- OldEngl. law stated that any compensation for lending money, i.e. interest or making a profit from lending, was usury; later the word was applied to excessive interest rates. The Greek word for 'interest' was tokos = offspring. From this, usury was thought of as the breeding of money from money and therefore against nature and forbidden to Christians. Some members of the Jewish community became immensely wealthy by lending money. They also enjoyed special protection of the crown, as on their death the crown took possession of unpaid notes and therefore of monies yet to be paid. Christian lenders from Lombardy got round the proscriptions against interest by making 'charges' for services rendered. Frequently, interest charges of whichever kind of up to 60 per cent and more were imposed. One way of by-passing the problem of usury was by this means: a knight borrows money, which will be repaid on three successive Easter days. The note specifies £30 but the knight promises to pay 10 marks three times. Thus, if he fails to repay the actual loan of 30 marks, he is bound to pay £30, which gives the lenders interest of 33.3 per cent. A more concrete example is that of Henry IV. Over the course of his reign, Henry borrowed as much as £150,000, or rather, he signed notes to that value. What he actually received was only £130,000: thus 'charges'. A 14c quotation sums up a deep anxiety about borrowing money and payment of interest: 'He who taketh usury goeth to hell; he who taketh none liveth on the verge of beggary.' It is no surprise that the papacy and English monarchs were always in debt. -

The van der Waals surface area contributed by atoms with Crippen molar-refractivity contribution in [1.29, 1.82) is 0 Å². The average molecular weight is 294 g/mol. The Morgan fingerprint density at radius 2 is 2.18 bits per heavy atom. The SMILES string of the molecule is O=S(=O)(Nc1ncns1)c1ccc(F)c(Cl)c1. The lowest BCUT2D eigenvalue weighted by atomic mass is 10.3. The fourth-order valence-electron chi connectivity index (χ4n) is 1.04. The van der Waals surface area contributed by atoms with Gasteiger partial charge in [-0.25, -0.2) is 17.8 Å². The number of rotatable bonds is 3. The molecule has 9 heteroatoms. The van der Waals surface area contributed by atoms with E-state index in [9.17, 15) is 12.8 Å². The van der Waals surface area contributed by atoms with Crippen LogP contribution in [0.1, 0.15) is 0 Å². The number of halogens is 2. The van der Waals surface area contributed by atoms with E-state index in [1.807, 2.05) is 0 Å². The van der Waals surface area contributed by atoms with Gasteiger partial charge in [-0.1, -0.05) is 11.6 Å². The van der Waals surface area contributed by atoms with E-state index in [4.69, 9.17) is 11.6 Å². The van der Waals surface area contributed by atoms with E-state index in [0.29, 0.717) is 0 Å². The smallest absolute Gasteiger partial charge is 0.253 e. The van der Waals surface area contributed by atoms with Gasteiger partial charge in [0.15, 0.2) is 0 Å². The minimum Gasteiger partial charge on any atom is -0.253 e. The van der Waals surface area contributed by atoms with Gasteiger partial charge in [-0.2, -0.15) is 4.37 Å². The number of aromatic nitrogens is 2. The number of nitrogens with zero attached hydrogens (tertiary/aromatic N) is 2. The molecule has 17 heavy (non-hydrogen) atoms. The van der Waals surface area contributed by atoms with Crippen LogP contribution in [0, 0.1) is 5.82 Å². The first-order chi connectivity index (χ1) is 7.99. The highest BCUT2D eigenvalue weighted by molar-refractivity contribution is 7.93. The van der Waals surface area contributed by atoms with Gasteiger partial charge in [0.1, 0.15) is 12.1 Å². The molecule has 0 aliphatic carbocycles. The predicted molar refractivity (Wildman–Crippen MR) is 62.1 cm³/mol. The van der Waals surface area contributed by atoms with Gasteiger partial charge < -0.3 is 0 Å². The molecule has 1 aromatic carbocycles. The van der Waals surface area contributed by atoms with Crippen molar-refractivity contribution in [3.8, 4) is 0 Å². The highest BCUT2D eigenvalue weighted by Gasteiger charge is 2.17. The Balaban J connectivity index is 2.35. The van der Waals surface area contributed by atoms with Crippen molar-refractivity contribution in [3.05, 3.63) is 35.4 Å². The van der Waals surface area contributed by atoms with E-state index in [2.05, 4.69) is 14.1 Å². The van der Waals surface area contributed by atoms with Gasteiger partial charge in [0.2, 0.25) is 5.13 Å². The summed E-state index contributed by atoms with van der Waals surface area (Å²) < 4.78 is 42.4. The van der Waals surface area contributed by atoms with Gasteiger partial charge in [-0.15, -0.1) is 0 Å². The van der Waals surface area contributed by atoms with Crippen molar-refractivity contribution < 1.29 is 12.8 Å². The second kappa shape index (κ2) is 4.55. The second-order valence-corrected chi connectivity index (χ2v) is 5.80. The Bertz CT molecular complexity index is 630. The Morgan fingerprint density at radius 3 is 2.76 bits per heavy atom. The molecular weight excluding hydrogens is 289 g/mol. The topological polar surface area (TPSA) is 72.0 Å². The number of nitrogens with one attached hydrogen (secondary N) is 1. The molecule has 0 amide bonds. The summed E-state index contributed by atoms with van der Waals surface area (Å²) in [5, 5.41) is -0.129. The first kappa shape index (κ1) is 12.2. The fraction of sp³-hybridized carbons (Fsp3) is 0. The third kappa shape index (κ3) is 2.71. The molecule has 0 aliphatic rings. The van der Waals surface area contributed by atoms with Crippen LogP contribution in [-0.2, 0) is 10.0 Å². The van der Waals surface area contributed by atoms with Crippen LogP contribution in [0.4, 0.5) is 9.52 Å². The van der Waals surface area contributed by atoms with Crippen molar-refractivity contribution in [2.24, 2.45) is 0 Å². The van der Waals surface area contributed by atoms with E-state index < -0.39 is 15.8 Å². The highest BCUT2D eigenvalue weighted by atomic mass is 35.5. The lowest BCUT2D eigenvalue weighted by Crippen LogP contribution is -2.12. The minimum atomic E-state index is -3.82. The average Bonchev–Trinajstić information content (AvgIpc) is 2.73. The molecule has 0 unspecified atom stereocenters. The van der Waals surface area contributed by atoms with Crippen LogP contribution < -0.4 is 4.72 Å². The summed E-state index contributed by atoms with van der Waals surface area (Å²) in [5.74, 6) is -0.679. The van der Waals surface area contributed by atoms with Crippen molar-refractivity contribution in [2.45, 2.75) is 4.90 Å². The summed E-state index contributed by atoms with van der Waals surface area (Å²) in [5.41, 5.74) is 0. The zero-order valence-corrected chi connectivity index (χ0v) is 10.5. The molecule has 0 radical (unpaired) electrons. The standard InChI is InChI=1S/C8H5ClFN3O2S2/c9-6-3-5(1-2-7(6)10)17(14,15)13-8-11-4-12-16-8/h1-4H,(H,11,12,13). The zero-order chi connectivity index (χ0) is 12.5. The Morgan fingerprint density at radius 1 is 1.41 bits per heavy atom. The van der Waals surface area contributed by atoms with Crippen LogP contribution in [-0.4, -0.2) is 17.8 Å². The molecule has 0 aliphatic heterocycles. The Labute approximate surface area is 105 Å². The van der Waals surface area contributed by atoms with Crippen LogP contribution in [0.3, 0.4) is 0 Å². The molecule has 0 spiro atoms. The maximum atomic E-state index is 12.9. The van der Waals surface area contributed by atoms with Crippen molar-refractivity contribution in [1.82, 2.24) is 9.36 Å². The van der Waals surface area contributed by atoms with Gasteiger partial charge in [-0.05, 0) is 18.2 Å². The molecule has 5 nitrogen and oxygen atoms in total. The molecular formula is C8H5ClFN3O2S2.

Dictionary of Medieval Terms and Phrases. Christopher Coredon with Ann Williams.